The artificial womb, a device aiming to save infants born way too soon, is inching closer to being tested in humans.
The technology is close enough to reality that the Food and Drug Administration has decided to convene a two-day panel starting Tuesday to discuss how to best evaluate safety and effectiveness, as well as the ethical quandaries in running clinical trials. The second day will be closed to the public to shield trade secrets.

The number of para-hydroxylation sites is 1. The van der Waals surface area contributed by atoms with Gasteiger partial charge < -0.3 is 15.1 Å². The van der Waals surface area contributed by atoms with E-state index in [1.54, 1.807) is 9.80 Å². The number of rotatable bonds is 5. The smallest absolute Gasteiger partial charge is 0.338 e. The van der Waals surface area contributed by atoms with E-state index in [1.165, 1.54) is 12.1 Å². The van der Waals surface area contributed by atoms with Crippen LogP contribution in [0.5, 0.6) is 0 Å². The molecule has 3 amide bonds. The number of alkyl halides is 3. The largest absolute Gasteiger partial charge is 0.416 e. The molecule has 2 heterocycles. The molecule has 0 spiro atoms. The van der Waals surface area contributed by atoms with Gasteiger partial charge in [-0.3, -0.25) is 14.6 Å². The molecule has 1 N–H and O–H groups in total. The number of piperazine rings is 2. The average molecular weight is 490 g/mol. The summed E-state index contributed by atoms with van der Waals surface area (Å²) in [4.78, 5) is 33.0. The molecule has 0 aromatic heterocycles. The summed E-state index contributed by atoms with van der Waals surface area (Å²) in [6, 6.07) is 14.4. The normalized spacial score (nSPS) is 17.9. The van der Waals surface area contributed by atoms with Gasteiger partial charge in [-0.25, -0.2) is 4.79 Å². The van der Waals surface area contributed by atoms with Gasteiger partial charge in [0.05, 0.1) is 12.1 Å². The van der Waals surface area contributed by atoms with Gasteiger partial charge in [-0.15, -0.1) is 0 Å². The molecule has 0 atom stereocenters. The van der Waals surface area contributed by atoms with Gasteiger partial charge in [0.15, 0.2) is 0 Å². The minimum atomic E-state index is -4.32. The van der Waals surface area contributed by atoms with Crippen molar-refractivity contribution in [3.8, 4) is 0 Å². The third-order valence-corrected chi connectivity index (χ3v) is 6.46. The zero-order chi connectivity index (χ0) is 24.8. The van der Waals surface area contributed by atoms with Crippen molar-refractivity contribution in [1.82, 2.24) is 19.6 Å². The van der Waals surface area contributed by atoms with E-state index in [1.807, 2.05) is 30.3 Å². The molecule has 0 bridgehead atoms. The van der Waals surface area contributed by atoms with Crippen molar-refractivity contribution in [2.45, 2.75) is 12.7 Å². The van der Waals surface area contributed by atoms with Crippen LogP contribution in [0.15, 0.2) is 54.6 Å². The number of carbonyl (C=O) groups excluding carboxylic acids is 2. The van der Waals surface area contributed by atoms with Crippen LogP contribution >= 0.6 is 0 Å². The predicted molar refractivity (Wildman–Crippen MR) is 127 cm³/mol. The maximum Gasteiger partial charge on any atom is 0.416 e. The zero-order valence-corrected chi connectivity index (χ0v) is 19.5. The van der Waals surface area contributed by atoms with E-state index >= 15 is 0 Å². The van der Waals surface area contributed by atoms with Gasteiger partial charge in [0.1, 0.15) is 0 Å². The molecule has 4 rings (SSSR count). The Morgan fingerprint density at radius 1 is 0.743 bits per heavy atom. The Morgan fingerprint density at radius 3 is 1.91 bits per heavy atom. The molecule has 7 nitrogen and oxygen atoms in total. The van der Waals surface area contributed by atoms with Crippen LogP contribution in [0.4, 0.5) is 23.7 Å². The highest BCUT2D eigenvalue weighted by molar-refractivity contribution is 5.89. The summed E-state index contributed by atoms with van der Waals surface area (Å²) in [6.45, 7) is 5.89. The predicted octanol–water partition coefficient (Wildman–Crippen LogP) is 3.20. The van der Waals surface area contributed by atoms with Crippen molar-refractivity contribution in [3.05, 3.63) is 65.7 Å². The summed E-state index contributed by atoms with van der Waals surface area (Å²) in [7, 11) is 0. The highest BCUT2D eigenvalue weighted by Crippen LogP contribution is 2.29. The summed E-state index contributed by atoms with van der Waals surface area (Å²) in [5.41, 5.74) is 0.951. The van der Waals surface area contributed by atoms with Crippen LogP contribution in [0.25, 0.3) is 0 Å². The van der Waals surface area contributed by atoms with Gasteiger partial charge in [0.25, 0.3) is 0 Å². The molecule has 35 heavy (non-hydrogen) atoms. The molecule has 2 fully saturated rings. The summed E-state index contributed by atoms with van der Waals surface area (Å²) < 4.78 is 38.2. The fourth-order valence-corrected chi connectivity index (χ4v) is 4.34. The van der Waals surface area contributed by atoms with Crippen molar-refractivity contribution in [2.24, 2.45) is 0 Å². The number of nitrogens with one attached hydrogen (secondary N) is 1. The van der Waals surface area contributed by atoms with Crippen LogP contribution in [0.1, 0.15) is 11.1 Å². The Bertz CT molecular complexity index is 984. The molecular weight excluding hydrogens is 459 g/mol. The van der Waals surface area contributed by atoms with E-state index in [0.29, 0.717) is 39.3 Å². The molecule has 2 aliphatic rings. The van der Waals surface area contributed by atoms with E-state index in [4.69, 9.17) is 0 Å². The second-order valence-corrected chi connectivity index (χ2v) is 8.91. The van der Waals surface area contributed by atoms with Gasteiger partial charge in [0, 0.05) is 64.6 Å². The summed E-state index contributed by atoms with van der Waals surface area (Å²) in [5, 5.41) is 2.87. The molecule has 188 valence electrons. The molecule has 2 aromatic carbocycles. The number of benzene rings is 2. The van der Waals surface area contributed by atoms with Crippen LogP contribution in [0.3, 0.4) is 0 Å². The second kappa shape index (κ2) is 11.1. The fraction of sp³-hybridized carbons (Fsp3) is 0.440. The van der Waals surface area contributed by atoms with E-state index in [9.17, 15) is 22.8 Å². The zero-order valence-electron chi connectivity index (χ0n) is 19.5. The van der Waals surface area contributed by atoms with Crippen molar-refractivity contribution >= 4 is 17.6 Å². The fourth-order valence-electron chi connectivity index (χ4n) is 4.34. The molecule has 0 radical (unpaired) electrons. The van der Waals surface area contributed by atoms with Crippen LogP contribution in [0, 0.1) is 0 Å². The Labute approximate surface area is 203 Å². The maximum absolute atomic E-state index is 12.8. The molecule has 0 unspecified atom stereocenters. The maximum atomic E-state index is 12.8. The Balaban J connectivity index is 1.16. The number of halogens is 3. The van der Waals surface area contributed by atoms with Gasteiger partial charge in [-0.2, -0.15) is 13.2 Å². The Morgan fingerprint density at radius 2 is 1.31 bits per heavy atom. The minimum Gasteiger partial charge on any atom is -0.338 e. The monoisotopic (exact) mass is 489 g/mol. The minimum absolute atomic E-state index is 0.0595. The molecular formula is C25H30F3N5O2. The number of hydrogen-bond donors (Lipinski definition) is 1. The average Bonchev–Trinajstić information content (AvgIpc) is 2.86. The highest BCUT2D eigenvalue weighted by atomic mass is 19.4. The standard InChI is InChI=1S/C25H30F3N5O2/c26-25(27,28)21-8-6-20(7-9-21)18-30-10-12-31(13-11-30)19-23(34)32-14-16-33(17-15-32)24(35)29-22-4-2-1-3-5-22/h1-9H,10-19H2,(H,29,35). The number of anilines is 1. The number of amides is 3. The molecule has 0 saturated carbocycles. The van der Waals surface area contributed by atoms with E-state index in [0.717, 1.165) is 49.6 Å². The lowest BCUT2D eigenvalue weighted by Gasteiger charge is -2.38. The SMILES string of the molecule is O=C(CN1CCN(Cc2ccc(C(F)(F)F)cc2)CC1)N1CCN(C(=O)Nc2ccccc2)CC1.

Several research teams are racing to build artificial placentas that replicate the uterine environment and give the very prematurely born a better shot at survival. A team at the Children’s Hospital of Philadelphia, led by Alan Flake, is the closest to human trials — their device is a bag filled with sterile fluid, which contains the fetus and is connected to tubes providing oxygen and nutrition.